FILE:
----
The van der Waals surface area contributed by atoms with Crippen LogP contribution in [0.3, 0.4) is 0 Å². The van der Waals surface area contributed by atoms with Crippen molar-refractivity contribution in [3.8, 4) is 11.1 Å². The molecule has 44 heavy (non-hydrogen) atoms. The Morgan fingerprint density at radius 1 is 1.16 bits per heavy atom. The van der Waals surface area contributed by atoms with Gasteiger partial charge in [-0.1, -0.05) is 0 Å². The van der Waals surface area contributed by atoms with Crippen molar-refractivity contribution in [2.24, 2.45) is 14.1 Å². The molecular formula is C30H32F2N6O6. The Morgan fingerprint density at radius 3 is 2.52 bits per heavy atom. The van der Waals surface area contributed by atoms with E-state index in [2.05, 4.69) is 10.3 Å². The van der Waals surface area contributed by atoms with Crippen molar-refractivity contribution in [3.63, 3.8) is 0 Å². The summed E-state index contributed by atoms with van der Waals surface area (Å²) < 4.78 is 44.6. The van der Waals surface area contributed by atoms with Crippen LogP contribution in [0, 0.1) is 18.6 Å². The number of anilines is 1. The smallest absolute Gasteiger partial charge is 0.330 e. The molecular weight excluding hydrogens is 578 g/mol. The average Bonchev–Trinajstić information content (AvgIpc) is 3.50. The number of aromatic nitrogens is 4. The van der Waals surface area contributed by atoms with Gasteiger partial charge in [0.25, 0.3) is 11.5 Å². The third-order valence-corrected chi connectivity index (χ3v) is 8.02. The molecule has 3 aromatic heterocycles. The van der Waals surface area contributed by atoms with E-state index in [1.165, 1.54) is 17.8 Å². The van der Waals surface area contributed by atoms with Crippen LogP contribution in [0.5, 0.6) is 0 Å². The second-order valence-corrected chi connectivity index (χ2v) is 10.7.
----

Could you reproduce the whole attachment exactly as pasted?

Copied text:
The van der Waals surface area contributed by atoms with Crippen LogP contribution in [0.3, 0.4) is 0 Å². The van der Waals surface area contributed by atoms with Crippen molar-refractivity contribution in [3.8, 4) is 11.1 Å². The molecule has 44 heavy (non-hydrogen) atoms. The Morgan fingerprint density at radius 1 is 1.16 bits per heavy atom. The van der Waals surface area contributed by atoms with Gasteiger partial charge in [-0.1, -0.05) is 0 Å². The van der Waals surface area contributed by atoms with Crippen molar-refractivity contribution in [2.24, 2.45) is 14.1 Å². The molecular formula is C30H32F2N6O6. The Morgan fingerprint density at radius 3 is 2.52 bits per heavy atom. The van der Waals surface area contributed by atoms with E-state index in [2.05, 4.69) is 10.3 Å². The van der Waals surface area contributed by atoms with Crippen molar-refractivity contribution in [3.63, 3.8) is 0 Å². The summed E-state index contributed by atoms with van der Waals surface area (Å²) < 4.78 is 44.6. The van der Waals surface area contributed by atoms with Crippen LogP contribution in [0, 0.1) is 18.6 Å². The number of anilines is 1. The smallest absolute Gasteiger partial charge is 0.330 e. The molecular weight excluding hydrogens is 578 g/mol. The average Bonchev–Trinajstić information content (AvgIpc) is 3.50. The number of aromatic nitrogens is 4. The van der Waals surface area contributed by atoms with Gasteiger partial charge in [0.25, 0.3) is 11.5 Å². The third-order valence-corrected chi connectivity index (χ3v) is 8.02. The molecule has 3 aromatic heterocycles. The van der Waals surface area contributed by atoms with E-state index in [1.165, 1.54) is 17.8 Å². The van der Waals surface area contributed by atoms with Crippen LogP contribution in [0.5, 0.6) is 0 Å². The second-order valence-corrected chi connectivity index (χ2v) is 10.7.